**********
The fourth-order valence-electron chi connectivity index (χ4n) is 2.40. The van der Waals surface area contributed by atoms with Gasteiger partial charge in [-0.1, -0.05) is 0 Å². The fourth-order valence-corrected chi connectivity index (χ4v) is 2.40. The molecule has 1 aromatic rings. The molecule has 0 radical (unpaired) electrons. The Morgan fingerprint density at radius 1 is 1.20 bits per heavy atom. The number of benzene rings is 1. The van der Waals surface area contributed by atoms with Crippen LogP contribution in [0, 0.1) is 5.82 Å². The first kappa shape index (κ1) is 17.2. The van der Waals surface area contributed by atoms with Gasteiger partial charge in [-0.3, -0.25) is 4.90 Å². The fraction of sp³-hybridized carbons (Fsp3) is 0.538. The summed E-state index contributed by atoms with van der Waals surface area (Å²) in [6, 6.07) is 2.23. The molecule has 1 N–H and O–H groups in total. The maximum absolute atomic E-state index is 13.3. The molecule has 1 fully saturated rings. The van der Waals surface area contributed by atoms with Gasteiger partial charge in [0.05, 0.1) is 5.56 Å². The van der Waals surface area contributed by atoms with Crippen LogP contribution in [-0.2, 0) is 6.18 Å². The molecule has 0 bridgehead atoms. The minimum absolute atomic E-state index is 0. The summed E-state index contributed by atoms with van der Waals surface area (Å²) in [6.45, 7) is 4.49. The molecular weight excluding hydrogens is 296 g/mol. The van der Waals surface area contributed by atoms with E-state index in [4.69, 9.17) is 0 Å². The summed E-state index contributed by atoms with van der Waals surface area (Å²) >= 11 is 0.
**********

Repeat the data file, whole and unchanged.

The fourth-order valence-electron chi connectivity index (χ4n) is 2.40. The van der Waals surface area contributed by atoms with Gasteiger partial charge in [-0.1, -0.05) is 0 Å². The fourth-order valence-corrected chi connectivity index (χ4v) is 2.40. The molecule has 1 aromatic rings. The molecule has 0 radical (unpaired) electrons. The Morgan fingerprint density at radius 1 is 1.20 bits per heavy atom. The number of benzene rings is 1. The van der Waals surface area contributed by atoms with Crippen LogP contribution in [0, 0.1) is 5.82 Å². The first kappa shape index (κ1) is 17.2. The van der Waals surface area contributed by atoms with Gasteiger partial charge in [-0.3, -0.25) is 4.90 Å². The fraction of sp³-hybridized carbons (Fsp3) is 0.538. The summed E-state index contributed by atoms with van der Waals surface area (Å²) in [6, 6.07) is 2.23. The molecule has 1 N–H and O–H groups in total. The maximum absolute atomic E-state index is 13.3. The molecule has 1 fully saturated rings. The van der Waals surface area contributed by atoms with Gasteiger partial charge in [0.05, 0.1) is 5.56 Å². The van der Waals surface area contributed by atoms with Crippen LogP contribution in [-0.2, 0) is 6.18 Å². The molecule has 0 bridgehead atoms. The minimum absolute atomic E-state index is 0. The summed E-state index contributed by atoms with van der Waals surface area (Å²) in [6.45, 7) is 4.49. The molecular weight excluding hydrogens is 296 g/mol. The van der Waals surface area contributed by atoms with E-state index in [4.69, 9.17) is 0 Å². The summed E-state index contributed by atoms with van der Waals surface area (Å²) >= 11 is 0.